Passive Work: The Invaluable Benefits of Social Media

David - About Lifestyle - August 06, 2020

Ever felt guilty for spending hours watching crazy videos on Youtube? Ever wondered why certain people were keener on trying new things while others would always stay in their comfort zone? Truth be told, so did I. And then I figured out.

It's called passive work, and it happens as you take a break and decide to chill out on your smartphone or laptop. At this exact moment, while browsing through the endless news and videos feed, you're actually working without noticing.

In this article, I'll tell you what's passive work, how to use it to your advantage, and why it may quickly become one of the next major ways to educate people.

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What Is Passive Work?

When you wing up your smartphone and launch Youtube, then pick a video, play it, watch it, jump to another random video, and do it all over again. Provided that you watch videos focused on varied topics you're not familiar with, this is passive work.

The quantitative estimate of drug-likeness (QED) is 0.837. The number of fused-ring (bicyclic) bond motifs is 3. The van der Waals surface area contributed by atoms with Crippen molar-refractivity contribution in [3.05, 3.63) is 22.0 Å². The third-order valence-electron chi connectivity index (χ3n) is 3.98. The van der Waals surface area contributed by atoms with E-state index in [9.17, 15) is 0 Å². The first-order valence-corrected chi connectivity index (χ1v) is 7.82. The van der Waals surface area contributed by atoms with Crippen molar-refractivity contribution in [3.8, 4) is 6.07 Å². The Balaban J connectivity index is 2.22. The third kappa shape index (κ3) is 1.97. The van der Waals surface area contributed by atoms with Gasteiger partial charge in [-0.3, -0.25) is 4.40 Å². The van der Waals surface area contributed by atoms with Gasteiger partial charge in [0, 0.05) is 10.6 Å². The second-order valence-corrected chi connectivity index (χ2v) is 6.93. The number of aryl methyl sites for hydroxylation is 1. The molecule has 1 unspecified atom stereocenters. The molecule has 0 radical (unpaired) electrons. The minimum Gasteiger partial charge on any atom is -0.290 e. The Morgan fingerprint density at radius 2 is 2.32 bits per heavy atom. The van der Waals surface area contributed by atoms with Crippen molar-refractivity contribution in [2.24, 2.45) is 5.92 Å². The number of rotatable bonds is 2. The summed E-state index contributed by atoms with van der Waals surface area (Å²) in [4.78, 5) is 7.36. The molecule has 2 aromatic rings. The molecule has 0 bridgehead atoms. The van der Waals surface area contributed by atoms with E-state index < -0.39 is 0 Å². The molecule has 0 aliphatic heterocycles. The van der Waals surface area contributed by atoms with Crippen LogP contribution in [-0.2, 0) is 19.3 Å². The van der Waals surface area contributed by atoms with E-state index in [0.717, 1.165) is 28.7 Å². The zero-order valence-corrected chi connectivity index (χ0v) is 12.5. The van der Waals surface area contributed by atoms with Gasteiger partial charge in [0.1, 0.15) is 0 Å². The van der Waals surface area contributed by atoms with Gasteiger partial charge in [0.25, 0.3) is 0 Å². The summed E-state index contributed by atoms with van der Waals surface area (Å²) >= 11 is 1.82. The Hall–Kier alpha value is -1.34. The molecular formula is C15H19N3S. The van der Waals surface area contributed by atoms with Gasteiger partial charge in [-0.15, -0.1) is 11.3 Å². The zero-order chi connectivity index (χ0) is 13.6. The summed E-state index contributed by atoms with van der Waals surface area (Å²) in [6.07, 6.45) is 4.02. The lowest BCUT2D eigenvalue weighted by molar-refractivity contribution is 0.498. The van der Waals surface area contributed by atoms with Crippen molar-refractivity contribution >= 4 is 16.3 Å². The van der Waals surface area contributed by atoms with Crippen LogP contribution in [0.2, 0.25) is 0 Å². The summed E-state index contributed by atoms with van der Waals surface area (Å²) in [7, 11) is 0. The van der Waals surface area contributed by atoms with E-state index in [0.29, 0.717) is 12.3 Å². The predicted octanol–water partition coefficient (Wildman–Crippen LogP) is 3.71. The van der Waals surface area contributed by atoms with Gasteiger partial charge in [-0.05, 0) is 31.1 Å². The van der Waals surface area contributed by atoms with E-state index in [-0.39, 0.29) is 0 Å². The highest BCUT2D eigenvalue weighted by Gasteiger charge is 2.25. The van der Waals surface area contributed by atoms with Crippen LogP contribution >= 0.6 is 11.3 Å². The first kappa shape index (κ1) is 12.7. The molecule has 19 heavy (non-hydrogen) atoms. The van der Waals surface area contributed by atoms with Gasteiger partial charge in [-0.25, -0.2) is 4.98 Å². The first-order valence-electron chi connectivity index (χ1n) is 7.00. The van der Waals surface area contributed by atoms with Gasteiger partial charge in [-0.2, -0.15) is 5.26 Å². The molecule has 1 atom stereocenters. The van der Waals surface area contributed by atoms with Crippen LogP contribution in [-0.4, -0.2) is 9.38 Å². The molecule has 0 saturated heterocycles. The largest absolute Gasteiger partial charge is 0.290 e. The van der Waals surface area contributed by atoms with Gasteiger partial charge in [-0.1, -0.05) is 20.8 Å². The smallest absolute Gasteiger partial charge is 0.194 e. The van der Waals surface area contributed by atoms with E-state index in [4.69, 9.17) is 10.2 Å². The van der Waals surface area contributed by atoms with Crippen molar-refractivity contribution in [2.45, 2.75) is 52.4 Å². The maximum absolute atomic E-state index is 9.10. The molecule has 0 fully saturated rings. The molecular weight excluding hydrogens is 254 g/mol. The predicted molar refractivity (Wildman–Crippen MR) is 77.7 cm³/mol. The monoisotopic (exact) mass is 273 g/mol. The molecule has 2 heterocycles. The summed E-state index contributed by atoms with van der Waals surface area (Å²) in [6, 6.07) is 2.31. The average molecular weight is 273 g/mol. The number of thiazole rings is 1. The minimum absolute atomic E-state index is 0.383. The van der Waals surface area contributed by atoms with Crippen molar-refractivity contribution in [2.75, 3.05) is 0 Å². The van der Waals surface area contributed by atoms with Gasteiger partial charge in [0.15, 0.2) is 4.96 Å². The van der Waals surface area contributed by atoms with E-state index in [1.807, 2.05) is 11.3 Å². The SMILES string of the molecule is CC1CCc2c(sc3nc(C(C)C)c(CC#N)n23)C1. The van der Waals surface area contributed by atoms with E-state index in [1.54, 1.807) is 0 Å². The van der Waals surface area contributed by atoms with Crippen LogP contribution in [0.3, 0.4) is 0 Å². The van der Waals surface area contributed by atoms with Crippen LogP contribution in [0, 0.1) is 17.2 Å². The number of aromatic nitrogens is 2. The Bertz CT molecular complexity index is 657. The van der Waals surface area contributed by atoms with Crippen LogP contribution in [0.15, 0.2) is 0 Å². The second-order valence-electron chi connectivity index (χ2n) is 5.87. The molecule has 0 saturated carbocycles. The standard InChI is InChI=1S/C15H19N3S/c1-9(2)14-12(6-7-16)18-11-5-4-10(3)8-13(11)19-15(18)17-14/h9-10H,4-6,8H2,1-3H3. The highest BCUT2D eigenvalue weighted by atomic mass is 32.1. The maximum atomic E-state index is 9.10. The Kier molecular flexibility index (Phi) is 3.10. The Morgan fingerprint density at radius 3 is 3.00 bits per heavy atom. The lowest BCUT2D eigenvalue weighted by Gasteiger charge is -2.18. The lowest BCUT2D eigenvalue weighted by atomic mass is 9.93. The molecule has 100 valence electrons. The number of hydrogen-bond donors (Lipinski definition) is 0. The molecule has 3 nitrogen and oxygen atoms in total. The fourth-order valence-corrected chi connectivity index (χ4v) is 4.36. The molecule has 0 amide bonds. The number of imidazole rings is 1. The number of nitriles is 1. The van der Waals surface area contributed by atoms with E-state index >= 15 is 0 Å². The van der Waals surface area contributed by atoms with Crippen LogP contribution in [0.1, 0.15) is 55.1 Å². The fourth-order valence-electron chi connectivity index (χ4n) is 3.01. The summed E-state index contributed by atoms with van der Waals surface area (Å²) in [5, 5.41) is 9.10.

Passive work is consuming information and learning things while not having the intent to actually learn anything. By reading random articles and watching random videos, you get chunks of knowledge that help you comprehend many matters better.

Obviously, it's nothing too solid nor anything that will turn you into an expert overnight. But it will give you a grasp of something you had absolutely no knowledge about beforehand.

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Passive Work in Social Media: Breakdown